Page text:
Kate Ogg, an Australian mother who gave birth to twins at 27 weeks after 3 hours of labor couldn’t believe her ears when the doctors broke the news that her son, Jamie weighing 2lbs couldn’t make it. At a Sydney hospital, Jamie’s twin sister Emily was fine and healthy at the time of delivery while her brother was resuscitated for twenty minutes to help him spring to life. When he didn’t respond to the treatment, the parents had to be told the dreadful news.
Kate, unable to digest the news that her baby was dead, unwrapped him from his blanket and put him on her chest, against her skin. Kate and David, Jamie’s father talked to him telling him his name and that he had a sister, told him what all thing they would do with him throughout his life, touched him and hugged him for two hours before the little baby gasped for air. But the doctors dismissed it as a reflex action. The baby then gasped for more and more air and she fed Jamie with a bit of breast milk and the miracle touched the zenith. The baby started breathing. A while later, Jamie opened his eyes and moved his head that left the doctors both shocked and happy.
The brave and valiant mother highlighted the importance of skin-on-skin care for sick babies, a trend recently being adopted by many hospitals across the world. It is also known as the Kangaroo Care method adopted from the manner in which kangaroos keep the little ones in their pouch. This technique allows mothers to act as incubators to keep the new born babies warm and alive. This method also decreases the chances of infection and the rate of hypothermia in pre-mature and low weight babies. Skin-on-skin care method improves the sleep pattern of babies and drops down the severity of illness in them.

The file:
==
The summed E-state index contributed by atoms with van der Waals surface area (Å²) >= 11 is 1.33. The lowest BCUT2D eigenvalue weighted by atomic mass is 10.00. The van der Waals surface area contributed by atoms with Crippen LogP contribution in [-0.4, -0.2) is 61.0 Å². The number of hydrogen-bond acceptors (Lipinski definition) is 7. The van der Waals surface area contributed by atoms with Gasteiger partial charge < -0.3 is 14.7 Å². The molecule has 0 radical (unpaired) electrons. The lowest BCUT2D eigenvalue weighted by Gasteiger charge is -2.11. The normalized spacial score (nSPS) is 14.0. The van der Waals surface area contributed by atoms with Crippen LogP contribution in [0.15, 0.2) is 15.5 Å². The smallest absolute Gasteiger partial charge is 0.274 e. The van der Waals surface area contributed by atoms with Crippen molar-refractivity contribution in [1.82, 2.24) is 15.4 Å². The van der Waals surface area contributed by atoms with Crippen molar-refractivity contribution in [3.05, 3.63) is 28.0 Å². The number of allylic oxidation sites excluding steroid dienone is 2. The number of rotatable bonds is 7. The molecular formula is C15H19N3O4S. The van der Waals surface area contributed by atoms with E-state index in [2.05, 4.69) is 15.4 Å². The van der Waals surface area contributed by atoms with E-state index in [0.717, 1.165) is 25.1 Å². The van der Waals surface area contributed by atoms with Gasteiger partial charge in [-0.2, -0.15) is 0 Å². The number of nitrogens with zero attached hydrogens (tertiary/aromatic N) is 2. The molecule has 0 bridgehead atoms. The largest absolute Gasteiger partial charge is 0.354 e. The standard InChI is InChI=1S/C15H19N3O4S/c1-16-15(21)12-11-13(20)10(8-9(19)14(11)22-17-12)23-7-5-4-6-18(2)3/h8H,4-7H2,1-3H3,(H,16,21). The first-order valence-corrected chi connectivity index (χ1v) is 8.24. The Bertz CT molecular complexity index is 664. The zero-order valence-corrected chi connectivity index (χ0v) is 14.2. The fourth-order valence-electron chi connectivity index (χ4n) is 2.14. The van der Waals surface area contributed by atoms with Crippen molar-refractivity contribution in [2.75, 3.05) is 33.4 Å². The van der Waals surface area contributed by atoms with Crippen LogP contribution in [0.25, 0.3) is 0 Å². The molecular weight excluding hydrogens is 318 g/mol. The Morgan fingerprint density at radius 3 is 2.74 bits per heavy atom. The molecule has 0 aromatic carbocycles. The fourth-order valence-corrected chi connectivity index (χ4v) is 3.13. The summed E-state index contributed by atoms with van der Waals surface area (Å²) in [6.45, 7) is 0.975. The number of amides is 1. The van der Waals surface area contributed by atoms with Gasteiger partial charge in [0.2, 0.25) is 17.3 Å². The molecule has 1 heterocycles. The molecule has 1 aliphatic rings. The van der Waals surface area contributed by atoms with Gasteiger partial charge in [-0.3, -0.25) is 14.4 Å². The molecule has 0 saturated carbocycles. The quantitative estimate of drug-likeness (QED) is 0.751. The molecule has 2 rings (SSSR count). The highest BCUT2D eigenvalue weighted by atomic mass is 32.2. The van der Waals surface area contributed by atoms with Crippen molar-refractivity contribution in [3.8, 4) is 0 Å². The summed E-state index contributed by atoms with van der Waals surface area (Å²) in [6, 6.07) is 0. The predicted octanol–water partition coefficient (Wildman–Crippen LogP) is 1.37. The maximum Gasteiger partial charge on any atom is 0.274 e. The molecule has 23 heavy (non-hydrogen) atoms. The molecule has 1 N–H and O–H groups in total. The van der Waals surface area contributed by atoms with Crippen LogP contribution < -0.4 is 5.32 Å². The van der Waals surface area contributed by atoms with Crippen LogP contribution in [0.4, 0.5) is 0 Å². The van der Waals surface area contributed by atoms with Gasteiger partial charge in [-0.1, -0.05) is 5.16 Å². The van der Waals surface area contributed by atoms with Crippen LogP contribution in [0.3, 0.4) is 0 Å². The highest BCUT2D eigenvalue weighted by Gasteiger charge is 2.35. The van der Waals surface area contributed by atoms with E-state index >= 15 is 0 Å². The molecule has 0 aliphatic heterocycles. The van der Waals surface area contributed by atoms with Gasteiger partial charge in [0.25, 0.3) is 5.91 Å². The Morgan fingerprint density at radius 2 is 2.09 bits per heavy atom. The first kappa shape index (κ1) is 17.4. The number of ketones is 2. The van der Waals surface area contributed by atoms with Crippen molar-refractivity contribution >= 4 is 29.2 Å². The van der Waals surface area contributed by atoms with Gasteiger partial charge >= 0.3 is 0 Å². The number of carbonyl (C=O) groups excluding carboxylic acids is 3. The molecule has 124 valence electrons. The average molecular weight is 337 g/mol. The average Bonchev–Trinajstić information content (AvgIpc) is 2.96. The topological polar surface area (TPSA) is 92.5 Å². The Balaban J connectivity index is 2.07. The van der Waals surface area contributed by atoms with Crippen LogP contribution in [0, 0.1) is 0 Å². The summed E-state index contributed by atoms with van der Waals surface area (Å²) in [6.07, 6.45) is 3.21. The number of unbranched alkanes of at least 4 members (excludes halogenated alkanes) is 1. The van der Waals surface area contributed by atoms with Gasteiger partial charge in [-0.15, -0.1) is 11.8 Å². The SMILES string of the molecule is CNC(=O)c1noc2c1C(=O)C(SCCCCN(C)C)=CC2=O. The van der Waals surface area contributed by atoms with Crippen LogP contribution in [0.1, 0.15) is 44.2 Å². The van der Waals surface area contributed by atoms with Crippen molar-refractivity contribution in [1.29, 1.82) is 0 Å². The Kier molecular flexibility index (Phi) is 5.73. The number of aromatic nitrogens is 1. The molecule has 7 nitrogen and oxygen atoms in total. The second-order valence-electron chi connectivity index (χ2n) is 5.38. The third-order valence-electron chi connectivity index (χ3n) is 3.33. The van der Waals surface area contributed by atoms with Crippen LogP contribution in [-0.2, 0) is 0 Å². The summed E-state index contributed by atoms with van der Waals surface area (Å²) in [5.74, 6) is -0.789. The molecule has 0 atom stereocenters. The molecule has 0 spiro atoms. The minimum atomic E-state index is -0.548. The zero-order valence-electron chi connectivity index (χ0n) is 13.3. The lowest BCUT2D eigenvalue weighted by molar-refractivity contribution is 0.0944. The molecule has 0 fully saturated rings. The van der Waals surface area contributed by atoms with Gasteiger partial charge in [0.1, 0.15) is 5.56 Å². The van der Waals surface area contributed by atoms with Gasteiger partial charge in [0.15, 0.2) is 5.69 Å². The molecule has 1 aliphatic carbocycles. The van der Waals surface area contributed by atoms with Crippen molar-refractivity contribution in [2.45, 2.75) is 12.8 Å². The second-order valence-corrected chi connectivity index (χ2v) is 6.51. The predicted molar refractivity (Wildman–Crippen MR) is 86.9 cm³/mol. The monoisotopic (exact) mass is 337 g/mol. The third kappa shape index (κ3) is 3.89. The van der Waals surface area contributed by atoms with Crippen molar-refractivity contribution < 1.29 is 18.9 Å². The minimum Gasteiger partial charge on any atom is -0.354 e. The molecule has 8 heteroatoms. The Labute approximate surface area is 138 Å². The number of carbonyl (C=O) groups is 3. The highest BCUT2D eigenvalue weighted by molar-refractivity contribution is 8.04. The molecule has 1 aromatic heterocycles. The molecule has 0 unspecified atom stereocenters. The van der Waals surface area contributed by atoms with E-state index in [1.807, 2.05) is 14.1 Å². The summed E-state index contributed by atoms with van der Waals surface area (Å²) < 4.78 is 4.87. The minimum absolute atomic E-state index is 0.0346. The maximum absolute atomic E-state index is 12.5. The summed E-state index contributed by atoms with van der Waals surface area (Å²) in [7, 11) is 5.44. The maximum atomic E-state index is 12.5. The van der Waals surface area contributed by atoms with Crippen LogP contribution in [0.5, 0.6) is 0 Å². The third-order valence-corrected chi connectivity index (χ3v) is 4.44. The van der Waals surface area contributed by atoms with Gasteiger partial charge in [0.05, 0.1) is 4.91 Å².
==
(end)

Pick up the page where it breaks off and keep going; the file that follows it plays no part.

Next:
Kangaroo care approach is a scientific method that restores the baby’s temperature in a faster way than any incubator. For pre-mature babies who are likely to have a low body temperature, this method enables the mother to pass on the heat to the little one. As far as a research published in The Lancet goes, Karolinska Institute in Stockholm found that ninety percent of the babies who underwent this care revived normal body temperature in four hours as compared to sixty percent babies kept in incubators. This technique doesn’t carry a risk of overheating as well as the excess heat is passed to the mother. Such an approach is also advised for older babies to calm them down as well as enhance their development.